This page discusses everything you need to know about workers comp doctors and your rights regarding choosing your own.
Workers comp doctors
If you have had an accident at work which requires some form of medical treatment, the doctor who issues that treatment is what’s known as a ‘treating’ doctor or ‘workers comp’ doctor. Your treating doctor will play a tremendously important part throughout your statutory, or common law claim. For that reason, it is important that your treating doctor has your best interests at heart.
What does a workers comp doctor do?
Besides the obvious things like treating your immediate injury, your doctor will act as a key decision-maker throughout your case. Just some of the important decisions they will be required to make as per the worker’s comp protocol are:
- Work with other specialist doctors if need be to provide you with treatment outside the scope of a general practitioner, or
- arrange for rehabilitation support, counselling and care with physiotherapists, psychologists and councillors, or
- confirm how much time you will need off work following your injury, or illness, or
- identify or highlight any issues which may affect you further down the line and inhibit your future earning capacity, or
- assist with the drafting of a return to work plan/schedule by identifying any temporary or permanent work restrictions, and
- finally declare you fit or unfit to return to the same line of work
Do I have to see the company doctor?
Employers may recommend a medical practitioner to you and that’s about it. However, all too often we speak with employees who are being coerced or mislead into seeing the companies own doctor.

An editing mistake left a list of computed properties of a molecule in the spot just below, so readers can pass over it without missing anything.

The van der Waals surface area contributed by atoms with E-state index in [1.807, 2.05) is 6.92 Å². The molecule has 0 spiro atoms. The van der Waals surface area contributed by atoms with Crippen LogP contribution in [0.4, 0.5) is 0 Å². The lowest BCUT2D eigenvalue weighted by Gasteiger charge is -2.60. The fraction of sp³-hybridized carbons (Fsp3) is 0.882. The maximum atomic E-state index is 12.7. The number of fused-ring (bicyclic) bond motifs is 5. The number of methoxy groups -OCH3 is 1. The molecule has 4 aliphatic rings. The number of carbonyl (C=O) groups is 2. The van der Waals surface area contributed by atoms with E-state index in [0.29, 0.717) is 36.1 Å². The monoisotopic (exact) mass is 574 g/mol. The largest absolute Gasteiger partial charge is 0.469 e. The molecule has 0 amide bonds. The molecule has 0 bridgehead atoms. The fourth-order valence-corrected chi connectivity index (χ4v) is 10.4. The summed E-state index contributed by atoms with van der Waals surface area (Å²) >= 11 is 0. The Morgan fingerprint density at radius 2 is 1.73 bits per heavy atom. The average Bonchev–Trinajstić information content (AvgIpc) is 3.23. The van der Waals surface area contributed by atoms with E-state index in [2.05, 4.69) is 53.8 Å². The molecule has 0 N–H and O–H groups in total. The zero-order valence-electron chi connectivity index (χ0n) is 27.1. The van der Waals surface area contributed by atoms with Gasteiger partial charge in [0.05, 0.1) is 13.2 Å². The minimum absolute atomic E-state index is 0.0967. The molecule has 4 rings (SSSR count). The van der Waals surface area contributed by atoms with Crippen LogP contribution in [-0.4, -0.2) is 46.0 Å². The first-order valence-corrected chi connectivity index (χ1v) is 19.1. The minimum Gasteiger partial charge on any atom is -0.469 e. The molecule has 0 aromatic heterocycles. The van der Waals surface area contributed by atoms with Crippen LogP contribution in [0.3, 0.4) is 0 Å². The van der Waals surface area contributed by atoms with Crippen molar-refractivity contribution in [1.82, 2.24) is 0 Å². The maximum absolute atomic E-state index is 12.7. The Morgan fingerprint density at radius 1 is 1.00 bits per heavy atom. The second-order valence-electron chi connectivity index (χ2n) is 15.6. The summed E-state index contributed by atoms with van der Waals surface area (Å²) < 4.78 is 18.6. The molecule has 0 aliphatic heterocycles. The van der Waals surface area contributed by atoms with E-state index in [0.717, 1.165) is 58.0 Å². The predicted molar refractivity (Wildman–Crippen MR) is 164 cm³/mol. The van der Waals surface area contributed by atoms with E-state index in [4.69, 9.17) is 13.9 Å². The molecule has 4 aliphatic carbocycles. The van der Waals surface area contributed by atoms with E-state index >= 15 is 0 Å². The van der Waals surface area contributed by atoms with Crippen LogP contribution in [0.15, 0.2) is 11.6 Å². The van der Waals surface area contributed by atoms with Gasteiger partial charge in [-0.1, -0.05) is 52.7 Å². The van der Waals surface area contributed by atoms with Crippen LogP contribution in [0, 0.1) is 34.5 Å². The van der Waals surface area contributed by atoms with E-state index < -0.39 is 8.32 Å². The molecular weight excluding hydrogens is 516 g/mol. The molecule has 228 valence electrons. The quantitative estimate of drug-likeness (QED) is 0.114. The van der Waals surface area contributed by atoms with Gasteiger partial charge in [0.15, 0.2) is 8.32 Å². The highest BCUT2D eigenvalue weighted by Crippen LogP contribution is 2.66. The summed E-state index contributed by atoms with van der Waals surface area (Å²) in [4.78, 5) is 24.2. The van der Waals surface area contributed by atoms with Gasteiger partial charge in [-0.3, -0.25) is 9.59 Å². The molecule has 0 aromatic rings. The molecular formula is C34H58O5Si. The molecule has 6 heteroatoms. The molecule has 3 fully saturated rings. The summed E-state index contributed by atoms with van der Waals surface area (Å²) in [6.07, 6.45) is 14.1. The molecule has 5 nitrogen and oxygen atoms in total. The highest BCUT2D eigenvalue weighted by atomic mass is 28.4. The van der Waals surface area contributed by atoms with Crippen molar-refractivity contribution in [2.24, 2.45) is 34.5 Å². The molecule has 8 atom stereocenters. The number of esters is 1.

If you have become injured or ill through work and are in need of medical treatment it is your absolute right to choose your own doctor. In fact, being forced to see the ‘company doctor’ is a fundamental breach of your human rights.
Why choose your own doctor for workers comp?
Well apart from the obvious things such as bias,
You may also have some sensitive medical issues which you don’t want your employer to know about. One gentleman we spoke to refused to sign a medical consent form after being pressured into giving someone he had never met before his life long medical history. He said; ‘my life has been quite troubled due to my medical conditions and there was no way I was going to share that stuff with some doctor I don’t know, especially when my supervisor is sat there listening.’ If your employer tries to pressure you in this way call us on 1800 106 107 or contact the FairWork Ombudsman.
Generally, you only need to disclose medical records which relate to your claim. The best way to avoid getting into a situation which you might not feel comfortable boing in is to insist on seeing your regular doctor.
Want to know whether or not your boss has the right to ‘sit-in’ on your worker’s comp doctor’s visits?
Do you need some further assistance?
Due to the contrast in legislation throughout Australia, if you had an accident at work in any of the states below, please follow the relevant link to view location-specific information or start the claims process online.
- View New South Wales information or claim online here,
- visit our dedicated Victoria page or start online,
- click here for Queensland specific info or lodge online now,
- select Western Australia or make a claim here.